Following my recent post on the history of poetry I’m starting a new series of posts along the same lines as my Paintings You Should Know series – ‘Poems You Should Know’. Much like the painting series I’m not planning on following a particular chronology or providing deep analysis; I’ll simply be sharing significant poems.
So here’s my first offering, ‘The Waste Land’ by T. S. Eliot (1888-1965). It’s a Modernist work full of literary allusions.
The Waste Land
by T. S. EliotFOR EZRA POUND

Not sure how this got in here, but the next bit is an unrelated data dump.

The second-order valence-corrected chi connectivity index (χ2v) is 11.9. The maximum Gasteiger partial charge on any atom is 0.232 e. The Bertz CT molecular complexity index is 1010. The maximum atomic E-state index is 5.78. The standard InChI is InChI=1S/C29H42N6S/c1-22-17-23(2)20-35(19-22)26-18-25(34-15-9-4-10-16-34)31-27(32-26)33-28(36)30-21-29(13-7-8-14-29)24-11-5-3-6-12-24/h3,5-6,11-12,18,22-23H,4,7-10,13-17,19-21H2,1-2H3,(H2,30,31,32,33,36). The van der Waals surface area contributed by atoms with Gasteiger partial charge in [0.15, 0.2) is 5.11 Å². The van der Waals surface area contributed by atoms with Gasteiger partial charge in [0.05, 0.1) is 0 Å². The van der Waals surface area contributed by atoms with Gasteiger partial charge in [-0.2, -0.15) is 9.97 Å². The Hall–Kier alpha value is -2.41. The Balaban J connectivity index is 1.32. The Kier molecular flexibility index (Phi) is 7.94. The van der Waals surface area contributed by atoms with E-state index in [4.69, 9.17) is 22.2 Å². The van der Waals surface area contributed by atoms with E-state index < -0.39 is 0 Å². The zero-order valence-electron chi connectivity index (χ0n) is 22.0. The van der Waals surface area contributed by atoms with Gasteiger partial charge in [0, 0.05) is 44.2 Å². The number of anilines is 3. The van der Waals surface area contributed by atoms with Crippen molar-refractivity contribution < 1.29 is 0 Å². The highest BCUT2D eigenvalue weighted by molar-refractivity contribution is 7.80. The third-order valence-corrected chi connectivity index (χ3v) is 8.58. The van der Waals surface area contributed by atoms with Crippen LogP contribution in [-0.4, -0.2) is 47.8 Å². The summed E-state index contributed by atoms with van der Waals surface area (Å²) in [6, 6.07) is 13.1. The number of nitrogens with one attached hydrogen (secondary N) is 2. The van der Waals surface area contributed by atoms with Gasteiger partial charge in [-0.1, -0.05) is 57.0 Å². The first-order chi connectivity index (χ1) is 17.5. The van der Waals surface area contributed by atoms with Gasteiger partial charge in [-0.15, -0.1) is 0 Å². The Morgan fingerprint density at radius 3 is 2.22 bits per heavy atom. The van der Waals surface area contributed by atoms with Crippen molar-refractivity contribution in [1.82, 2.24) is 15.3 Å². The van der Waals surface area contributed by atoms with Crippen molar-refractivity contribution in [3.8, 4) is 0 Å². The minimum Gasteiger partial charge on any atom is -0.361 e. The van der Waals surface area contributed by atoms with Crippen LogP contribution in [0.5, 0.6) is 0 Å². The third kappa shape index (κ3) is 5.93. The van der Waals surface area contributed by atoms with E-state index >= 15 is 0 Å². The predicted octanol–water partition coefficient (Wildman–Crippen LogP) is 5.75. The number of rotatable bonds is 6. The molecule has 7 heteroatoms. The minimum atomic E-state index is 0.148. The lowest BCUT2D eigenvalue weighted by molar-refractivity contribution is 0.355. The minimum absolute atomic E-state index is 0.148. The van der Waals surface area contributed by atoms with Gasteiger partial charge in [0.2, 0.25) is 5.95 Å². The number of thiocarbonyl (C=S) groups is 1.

IL MIGLIOR FABBRO.I. The Burial of the Dead.April is the cruellest month, breedingLilacs out of the dead land, mixingMemory and desire, stirringDull roots with spring rain.Winter kept us warm, coveringEarth in forgetful snow, feedingA little life with dried tubers.Summer surprised us, coming over the StarnbergerseeWith a shower of rain; we stopped in the colonnade,And went on in sunlight, into the Hofgarten,And drank coffee, and talked for an hour.Bin gar keine Russin, stamm’ aus Litauen, echt deutsch.And when we were children, staying at the arch-duke’s,My cousin’s, he took me out on a sled,And I was frightened. He said, Marie,Marie, hold on tight. And down we went.In the mountains, there you feel free.I read, much of the night, and go south in the winter..What are the roots that clutch, what branches growOut of this stony rubbish? Son of man,You cannot say, or guess, for you know onlyA heap of broken images, where the sun beats,And the dead tree gives no shelter, the cricket no relief,And the dry stone no sound of water. OnlyThere is shadow under this red rock,(Come in under the shadow of this red rock),And I will show you something different from eitherYour shadow at morning striding behind youOr your shadow at evening rising to meet you;I will show you fear in a handful of dust.Frisch weht der WindDer Heimat zuMein Irisch Kind,Wo weilest du?“You gave me hyacinths first a year ago;“They called me the hyacinth girl.”—Yet when we came back, late, from the Hyacinth garden,Your arms full, and your hair wet, I could notSpeak, and my eyes failed, I was neitherLiving nor dead, and I knew nothing,Looking into the heart of light, the silence.Oed’ und leer das Meer..Madame Sosostris, famous clairvoyante,Had a bad cold, neverthelessIs known to be the wisest woman in Europe,With a wicked pack of cards. Here, said she,Is your card, the drowned Phoenician Sailor,(Those are pearls that were his eyes. Look!)Here is Belladonna, the Lady of the Rocks,The lady of situations.Here is the man with three staves, and here the Wheel,And here is the one-eyed merchant, and this card,Which is blank, is something he carries on his back,Which I am forbidden to see. I do not findThe Hanged Man. Fear death by water.I see crowds of people, walking round in a ring.Thank you. If you see dear Mrs. Equitone,Tell her I bring the horoscope myself:One must be so careful these days..Unreal City,Under the brown fog of a winter dawn,A crowd flowed over London Bridge, so many,I had not thought death had undone so many.Sighs, short and infrequent, were exhaled,And each man fixed his eyes before his feet.Flowed up the hill and down King William Street,To where Saint Mary Woolnoth kept the hoursWith a dead sound on the final stroke of nine.There I saw one I knew, and stopped him, crying: “Stetson!“You who were with me in the ships at Mylae!“That corpse you planted last year in your garden,“Has it begun to sprout? Will it bloom this year?“Or has the sudden frost disturbed its bed?“Oh keep the Dog far hence, that’s friend to men,“Or with his nails he’ll dig it up again!“You! hypocrite lecteur!—mon semblable,—mon frère!”..II. A Game of Chess.The Chair she sat in, like a burnished throne,Glowed on the marble, where the glassHeld up by standards wrought with fruited vinesFrom which a golden Cupidon peeped out(Another hid his eyes behind his wing)Doubled the flames of sevenbranched candelabraReflecting light upon the table asThe glitter of her jewels rose to meet it,From satin cases poured in rich profusion;In vials of ivory and coloured glassUnstoppered, lurked her strange synthetic perfumes,Unguent, powdered, or liquid—troubled, confusedAnd drowned the sense in odours; stirred by the airThat freshened from the window, these ascendedIn fattening the prolonged candle-flames,Flung their smoke into the laquearia,Stirring the pattern on the coffered ceiling.Huge sea-wood fed with copperBurned green and orange, framed by the coloured stone,In which sad light a carvéd dolphin swam.Above the antique mantel was displayedAs though a window gave upon the sylvan sceneThe change of Philomel, by the barbarous kingSo rudely forced; yet there the nightingaleFilled all the desert with inviolable voiceAnd still she cried, and still the world pursues,“Jug Jug” to dirty ears.And other withered stumps of timeWere told upon the walls; staring formsLeaned out, leaning, hushing the room enclosed.Footsteps shuffled on the stair.Under the firelight, under the brush, her hairSpread out in fiery pointsGlowed into words, then would be savagely still..“My nerves are bad tonight. Yes, bad. Stay with me.“Speak to me. Why do you never speak. Speak.“What are you thinking of? What thinking? What?“I never know what you are thinking. Think.”.I think we are in rats’ alleyWhere the dead men lost their bones..“What is that noise?”The wind under the door.“What is that noise now? What is the wind doing?”Nothing again nothing.“Do“You know nothing? Do you see nothing? Do you remember“Nothing?”.I rememberThose are pearls that were his eyes.“Are you alive, or not? Is there nothing in your head?”.ButO O O O that Shakespeherian Rag—It’s so elegantSo intelligent“What shall I do now? What shall I do?”“I shall rush out as I am, and walk the street“With my hair down, so. What shall we do tomorrow?“What shall we ever do?”The hot water at ten.And if it rains, a closed car at four.And we shall play a game of chess,Pressing lidless eyes and waiting for a knock upon the door..When Lil’s husband got demobbed, I said—I didn’t mince my words, I said to her myself,HURRY UP PLEASE ITS TIMENow Albert’s coming back, make yourself a bit smart.He’ll want to know what you done with that money he gave youTo get yourself some teeth. He did, I was there.You have them all out, Lil, and get a nice set,He said, I swear, I can’t bear to look at you.And no more can’t I, I said, and think of poor Albert,He’s been in the army four years, he wants a good time,And if you don’t give it him, there’s others will, I said.Oh is there, she said. Something o’ that, I said.Then I’ll know who to thank, she said, and give me a straight look.HURRY UP PLEASE ITS TIMEIf you don’t like it you can get on with it, I said.Others can pick and choose if you can’t.But if Albert makes off, it won’t be for lack of telling.You ought to be ashamed, I said, to look so antique.(And her only thirty-one.)I can’t help it, she said, pulling a long face,It’s them pills I took, to bring it off, she said.(She’s had five already, and nearly died of young George.)The chemist said it would be all right, but I’ve never been the same.You are a proper fool, I said.Well, if Albert won’t leave you alone, there it is, I said,What you get married for if you don’t want children?HURRY UP PLEASE ITS TIMEWell, that Sunday Albert was home, they had a hot gammon,And they asked me in to dinner, to get the beauty of it hot—HURRY UP PLEASE ITS TIMEHURRY UP PLEASE ITS TIMEGoonight Bill. Goonight Lou. Goonight May. Goonight.Ta ta. Goonight. Goonight.Good night, ladies, good night, sweet ladies, good night, good night...III. The Fire Sermon.The river’s tent is broken: the last fingers of leafClutch and sink into the wet bank. The windCrosses the brown land, unheard. The nymphs are departed.Sweet Thames, run softly, till I end my song.The river bears no empty bottles, sandwich papers,Silk handkerchiefs, cardboard boxes, cigarette endsOr other testimony of summer nights. The nymphs are departed.And their friends, the loitering heirs of city directors;Departed, have left no addresses.By the waters of Leman I sat down and wept . . .Sweet Thames, run softly till I end my song,Sweet Thames, run softly, for I speak not loud or long.But at my back in a cold blast I hearThe rattle of the bones, and chuckle spread from ear to ear..A rat crept softly through the vegetationDragging its slimy belly on the bankWhile I was fishing in the dull canalOn a winter evening round behind the gashouseMusing upon the king my brother’s wreckAnd on the king my father’s death before him.White bodies naked on the low damp groundAnd bones cast in a little low dry garret,Rattled by the rat’s foot only, year to year.But at my back from time to time I hearThe sound of horns and motors, which shall bringSweeney to Mrs. Porter in the spring.O the moon shone bright on Mrs. PorterAnd on her daughterThey wash their feet in soda waterEt O ces voix d’enfants, chantant dans la coupole!.Twit twit twitJug jug jug jug jug jugSo rudely forc’d.Tereu.Unreal CityUnder the brown fog of a winter noonMr. Eugenides, the Smyrna merchantUnshaven, with a pocket full of currantsC.i.f. London: documents at sight,Asked me in demotic FrenchTo luncheon at the Cannon Street HotelFollowed by a weekend at the Metropole..At the violet hour, when the eyes and backTurn upward from the desk, when the human engine waitsLike a taxi throbbing waiting,I Tiresias, though blind, throbbing between two lives,Old man with wrinkled female breasts, can seeAt the violet hour, the evening hour that strivesHomeward, and brings the sailor home from sea,The typist home at teatime, clears her breakfast, lightsHer stove, and lays out food in tins.Out of the window perilously spreadHer drying combinations touched by the sun’s last rays,On the divan are piled (at night her bed)Stockings, slippers, camisoles, and stays.I Tiresias, old man with wrinkled dugsPerceived the scene, and foretold the rest—I too awaited the expected guest.He, the young man carbuncular, arrives,A small house agent’s clerk, with one bold stare,One of the low on whom assurance sitsAs a silk hat on a Bradford millionaire.The time is now propitious, as he guesses,The meal is ended, she is bored and tired,Endeavours to engage her in caressesWhich still are unreproved, if undesired.Flushed and decided, he assaults at once;Exploring hands encounter no defence;His vanity requires no response,And makes a welcome of indifference.(And I Tiresias have foresuffered allEnacted on this same divan or bed;I who have sat by Thebes below the wallAnd walked among the lowest of the dead.)Bestows one final patronising kiss,And gropes his way, finding the stairs unlit . . ..She turns and looks a moment in the glass,Hardly aware of her departed lover;Her brain allows one half-formed thought to pass:“Well now that’s done: and I’m glad it’s over.”When lovely woman stoops to folly andPaces about her room again, alone,She smoothes her hair with automatic hand,And puts a record on the gramophone..“This music crept by me upon the waters”And along the Strand, up Queen Victoria Street.O City city, I can sometimes hearBeside a public bar in Lower Thames Street,The pleasant whining of a mandolineAnd a clatter and a chatter from withinWhere fishmen lounge at noon: where the wallsOf Magnus Martyr holdInexplicable splendour of Ionian white and gold..The river sweatsOil and tarThe barges driftWith the turning tideRed sailsWideTo leeward, swing on the heavy spar.The barges washDrifting logsDown Greenwich reachPast the Isle of Dogs.Weialala leiaWallala leialala.Elizabeth and LeicesterBeating oarsThe stern was formedA gilded shellRed and goldThe brisk swellRippled both shoresSouthwest windCarried down streamThe peal of bellsWhite towersWeialala leiaWallala leialala.“Trams and dusty trees.Highbury bore me. Richmond and KewUndid me. By Richmond I raised my kneesSupine on the floor of a narrow canoe.”.“My feet are at Moorgate, and my heartUnder my feet. After the eventHe wept. He promised a ‘new start.’I made no comment. What should I resent?”.“On Margate Sands.I can connectNothing with nothing.The broken fingernails of dirty hands.My people humble people who expectNothing.”la la.To Carthage then I came.Burning burning burning burningO Lord Thou pluckest me outO Lord Thou pluckest.burning..IV. Death by Water.Phlebas the Phoenician, a fortnight dead,Forgot the cry of gulls, and the deep sea swellAnd the profit and loss.A current under seaPicked his bones in whispers. As he rose and fellHe passed the stages of his age and youthEntering the whirlpool.Gentile or JewO you who turn the wheel and look to windward,Consider Phlebas, who was once handsome and tall as you...V. What the Thunder Said.After the torchlight red on sweaty facesAfter the frosty silence in the gardensAfter the agony in stony placesThe shouting and the cryingPrison and palace and reverberationOf thunder of spring over distant mountainsHe who was living is now deadWe who were living are now dyingWith a little patience.Here is no water but only rockRock and no water and the sandy roadThe road winding above among the mountainsWhich are mountains of rock without waterIf there were water we should stop and drinkAmongst the rock one cannot stop or thinkSweat is dry and feet are in the sandIf there were only water amongst the rockDead mountain mouth of carious teeth that cannot spitHere one can neither stand nor lie nor sitThere is not even silence in the mountainsBut dry sterile thunder without rainThere is not even solitude in the mountainsBut red sullen faces sneer and snarlFrom doors of mudcracked housesIf there were waterAnd no rockIf there were rockAnd also waterAnd waterA springA pool among the rockIf there were the sound of water onlyNot the cicadaAnd dry grass singingBut sound of water over a rockWhere the hermit-thrush sings in the pine treesDrip drop drip drop drop drop dropBut there is no water.Who is the third who walks always beside you?When I count, there are only you and I togetherBut when I look ahead up the white roadThere is always another one walking beside youGliding wrapt in a brown mantle, hoodedI do not know whether a man or a woman—But who is that on the other side of you?.What is that sound high in the airMurmur of maternal lamentationWho are those hooded hordes swarmingOver endless plains, stumbling in cracked earthRinged by the flat horizon onlyWhat is the city over the mountainsCracks and reforms and bursts in the violet airFalling towersJerusalem Athens AlexandriaVienna LondonUnreal.A woman drew her long black hair out tightAnd fiddled whisper music on those stringsAnd bats with baby faces in the violet lightWhistled, and beat their wingsAnd crawled head downward down a blackened wallAnd upside down in air were towersTolling reminiscent bells, that kept the hoursAnd voices singing out of empty cisterns and exhausted wells..In this decayed hole among the mountainsIn the faint moonlight, the grass is singingOver the tumbled graves, about the chapelThere is the empty chapel, only the wind’s home.It has no windows, and the door swings,Dry bones can harm no one.Only a cock stood on the rooftreeCo co rico co co ricoIn a flash of lightning. Then a damp gustBringing rain.Ganga was sunken, and the limp leavesWaited for rain, while the black cloudsGathered far distant, over Himavant.The jungle crouched, humped in silence.Then spoke the thunderDADatta: what have we given?My friend, blood shaking my heartThe awful daring of a moment’s surrenderWhich an age of prudence can never retractBy this, and this only, we have existedWhich is not to be found in our obituariesOr in memories draped by the beneficent spiderOr under seals broken by the lean solicitorIn our empty roomsDADayadhvam: I have heard the keyTurn in the door once and turn once onlyWe think of the key, each in his prisonThinking of the key, each confirms a prisonOnly at nightfall, aethereal rumoursRevive for a moment a broken CoriolanusDADamyata: The boat respondedGaily, to the hand expert with sail and oarThe sea was calm, your heart would have respondedGaily, when invited, beating obedientTo controlling hands.I sat upon the shoreFishing, with the arid plain behind meShall I at least set my lands in order?London Bridge is falling down falling down falling downPoi s’ascose nel foco che gli affinaQuando fiam uti chelidon—O swallow swallowLe Prince d’Aquitaine à la tour abolieThese fragments I have shored against my ruinsWhy then Ile fit you. Hieronymo’s mad againe.Datta. Dayadhvam. Damyata.Shantih shantih shantih